Posted on 17 Jan 2013 10:42:59 GMT
carocaro says:
True, but people are manipulated and always have been and so will continue to be so.

In reply to an earlier post on 17 Jan 2013 10:19:03 GMT
Ethereal says:
"If anything resembles for example, Harry Potter contents where their lawyers can shout plagiarism and sue it don't get published, auto reject. So schools with magicians are out."

I think writers shout plagiarism the loudest and who can blame them?

I'm sure with the advent of ebooks the publishers are clamping down, not to mention recession when all businesses are in danger.
I still think it's impossible to disentangle the market from public vote, it's life with its harsh realities for writers to accept as everything else.

Posted on 17 Jan 2013 10:07:19 GMT
carocaro says:
Ethereal, it is rare that they gamble, they go on certs but occasionally those certs don't take off as they'd hoped. There used to be a lot more spent on new writers and new story themes. As their share of the pie has diminished with e readers and they realise now how much they have lost, so the certs are prized and become milch cows. Only those that come to note through the main literary competitions or they are more than reasonably sure of get a second look. Another insidious thing to consider, lawyers trawl the possibilities too. They can't afford the law suits that would come from anyone shouting plagiarism. If anything resembles for example, Harry Potter contents where their lawyers can shout plagiarism and sue it don't get published, auto reject. So schools with magicians are out.

In reply to an earlier post on 17 Jan 2013 09:37:28 GMT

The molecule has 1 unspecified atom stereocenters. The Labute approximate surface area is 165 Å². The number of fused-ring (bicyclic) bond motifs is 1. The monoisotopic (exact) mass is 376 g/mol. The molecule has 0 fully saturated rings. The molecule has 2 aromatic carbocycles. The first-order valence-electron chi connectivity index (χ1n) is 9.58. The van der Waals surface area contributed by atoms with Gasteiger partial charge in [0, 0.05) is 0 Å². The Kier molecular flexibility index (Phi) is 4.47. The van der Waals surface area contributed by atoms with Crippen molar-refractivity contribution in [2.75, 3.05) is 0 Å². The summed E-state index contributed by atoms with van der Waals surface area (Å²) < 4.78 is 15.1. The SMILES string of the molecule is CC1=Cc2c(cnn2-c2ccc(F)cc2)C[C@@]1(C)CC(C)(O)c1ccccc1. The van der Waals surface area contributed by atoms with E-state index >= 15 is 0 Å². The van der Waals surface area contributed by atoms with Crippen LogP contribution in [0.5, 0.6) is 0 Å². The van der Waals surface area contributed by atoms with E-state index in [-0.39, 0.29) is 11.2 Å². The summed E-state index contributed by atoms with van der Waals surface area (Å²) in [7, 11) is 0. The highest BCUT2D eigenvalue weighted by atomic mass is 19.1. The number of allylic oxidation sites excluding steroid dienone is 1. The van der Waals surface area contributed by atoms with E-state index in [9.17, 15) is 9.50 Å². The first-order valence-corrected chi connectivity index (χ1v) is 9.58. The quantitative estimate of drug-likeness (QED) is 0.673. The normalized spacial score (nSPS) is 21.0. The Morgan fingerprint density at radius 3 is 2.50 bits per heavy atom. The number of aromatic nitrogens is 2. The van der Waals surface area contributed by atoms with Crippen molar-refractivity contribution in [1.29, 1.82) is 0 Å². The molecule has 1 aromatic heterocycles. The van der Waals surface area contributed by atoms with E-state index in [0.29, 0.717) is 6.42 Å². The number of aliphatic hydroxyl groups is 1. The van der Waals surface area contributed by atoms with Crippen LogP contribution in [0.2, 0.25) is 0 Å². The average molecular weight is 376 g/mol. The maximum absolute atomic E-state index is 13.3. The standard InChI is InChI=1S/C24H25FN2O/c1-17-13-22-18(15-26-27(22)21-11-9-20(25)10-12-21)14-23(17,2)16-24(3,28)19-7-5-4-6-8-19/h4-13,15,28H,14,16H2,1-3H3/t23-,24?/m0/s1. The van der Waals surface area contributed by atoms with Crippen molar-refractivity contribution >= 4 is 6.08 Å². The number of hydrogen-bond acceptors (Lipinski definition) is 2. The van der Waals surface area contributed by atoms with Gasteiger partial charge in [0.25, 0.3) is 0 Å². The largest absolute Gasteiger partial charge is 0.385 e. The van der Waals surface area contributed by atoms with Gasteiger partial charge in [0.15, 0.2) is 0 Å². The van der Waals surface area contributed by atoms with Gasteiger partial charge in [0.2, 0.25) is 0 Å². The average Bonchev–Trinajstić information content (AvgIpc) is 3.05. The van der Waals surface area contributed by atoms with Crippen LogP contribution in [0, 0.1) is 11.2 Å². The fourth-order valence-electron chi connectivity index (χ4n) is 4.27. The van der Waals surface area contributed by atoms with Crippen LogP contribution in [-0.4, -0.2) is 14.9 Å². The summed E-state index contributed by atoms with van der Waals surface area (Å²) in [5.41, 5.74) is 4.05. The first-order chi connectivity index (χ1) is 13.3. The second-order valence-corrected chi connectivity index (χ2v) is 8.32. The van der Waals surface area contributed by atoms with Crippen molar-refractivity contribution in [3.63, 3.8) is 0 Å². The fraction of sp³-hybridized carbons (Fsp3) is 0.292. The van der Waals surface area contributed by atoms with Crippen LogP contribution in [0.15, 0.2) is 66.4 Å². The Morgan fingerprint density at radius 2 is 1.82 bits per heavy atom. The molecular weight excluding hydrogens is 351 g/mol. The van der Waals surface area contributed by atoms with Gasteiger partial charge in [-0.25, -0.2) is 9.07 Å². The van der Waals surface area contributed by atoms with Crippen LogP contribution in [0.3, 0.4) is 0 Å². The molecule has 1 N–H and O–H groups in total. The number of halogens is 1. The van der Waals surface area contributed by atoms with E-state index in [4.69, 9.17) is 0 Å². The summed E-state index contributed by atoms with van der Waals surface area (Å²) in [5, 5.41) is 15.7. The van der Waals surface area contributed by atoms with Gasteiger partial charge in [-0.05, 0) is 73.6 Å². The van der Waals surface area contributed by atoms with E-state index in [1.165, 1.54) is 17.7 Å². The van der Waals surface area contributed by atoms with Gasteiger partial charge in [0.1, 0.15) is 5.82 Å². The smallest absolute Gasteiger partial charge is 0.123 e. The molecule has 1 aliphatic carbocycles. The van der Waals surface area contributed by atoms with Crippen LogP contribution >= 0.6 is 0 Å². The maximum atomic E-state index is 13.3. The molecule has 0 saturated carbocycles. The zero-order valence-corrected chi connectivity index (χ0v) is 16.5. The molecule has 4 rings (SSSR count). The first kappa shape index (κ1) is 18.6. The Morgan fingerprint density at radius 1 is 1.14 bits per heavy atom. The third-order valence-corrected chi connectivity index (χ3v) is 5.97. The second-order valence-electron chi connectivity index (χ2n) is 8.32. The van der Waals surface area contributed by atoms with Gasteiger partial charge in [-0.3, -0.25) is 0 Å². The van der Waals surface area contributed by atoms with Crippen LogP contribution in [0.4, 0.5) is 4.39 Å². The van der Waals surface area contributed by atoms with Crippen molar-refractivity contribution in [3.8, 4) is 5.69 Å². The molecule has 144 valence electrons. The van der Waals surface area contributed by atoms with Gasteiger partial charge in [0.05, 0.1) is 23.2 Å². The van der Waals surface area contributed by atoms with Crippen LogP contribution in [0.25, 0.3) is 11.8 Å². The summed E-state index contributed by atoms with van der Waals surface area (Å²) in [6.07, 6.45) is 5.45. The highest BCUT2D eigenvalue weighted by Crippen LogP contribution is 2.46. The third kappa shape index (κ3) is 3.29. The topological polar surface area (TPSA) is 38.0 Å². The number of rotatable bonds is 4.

Ethereal says:
"I give you big brother...the publishing houses!"

I'm not sure it's as simple as that.
I see it as a vicious circle. The publishers want to make big money to stay ahead and market ferociously the books they hope the hordes will buy. So they take gambles on the next big thing and must get it wrong as often as right, and have to recoup their losses. Then when they do hit a bestseller it's as you say, "regurgitate what you produced in the first place" until that becomes stale. So who are the dictators, the public or marketers?

Posted on 17 Jan 2013 09:17:56 GMT
carocaro says:
Ah, Ethereal has just bought in, the behind the scenes mafia...they who control all you read...they who employ, wine and dine and back hand the l i t e r a r y critics to spout what glorious wonders of literary fiction we have to bedazzle you peacocks with now. They who stand beneath the windows of little manic fingers typing away the next prescribed input of literary fiction to dose you with, threatening them with time, and ever dwindling cash reserves if you can't regurgitate what you produced in the first place in another fifty shades of the same, whatever the Rankin, Patterson, McDermid theme you work at.
They who have sadistic but happy whipping boys of leaches called agents as back hand boys and girls. I give you big brother...the publishing houses!

In reply to an earlier post on 17 Jan 2013 09:05:22 GMT
Ethereal says:
I think the difference between career writers and the rest (who may take their writing just as seriously) is the first will write for the market, the second for themselves and like-minded readers.

Posted on 17 Jan 2013 08:44:39 GMT
carocaro says: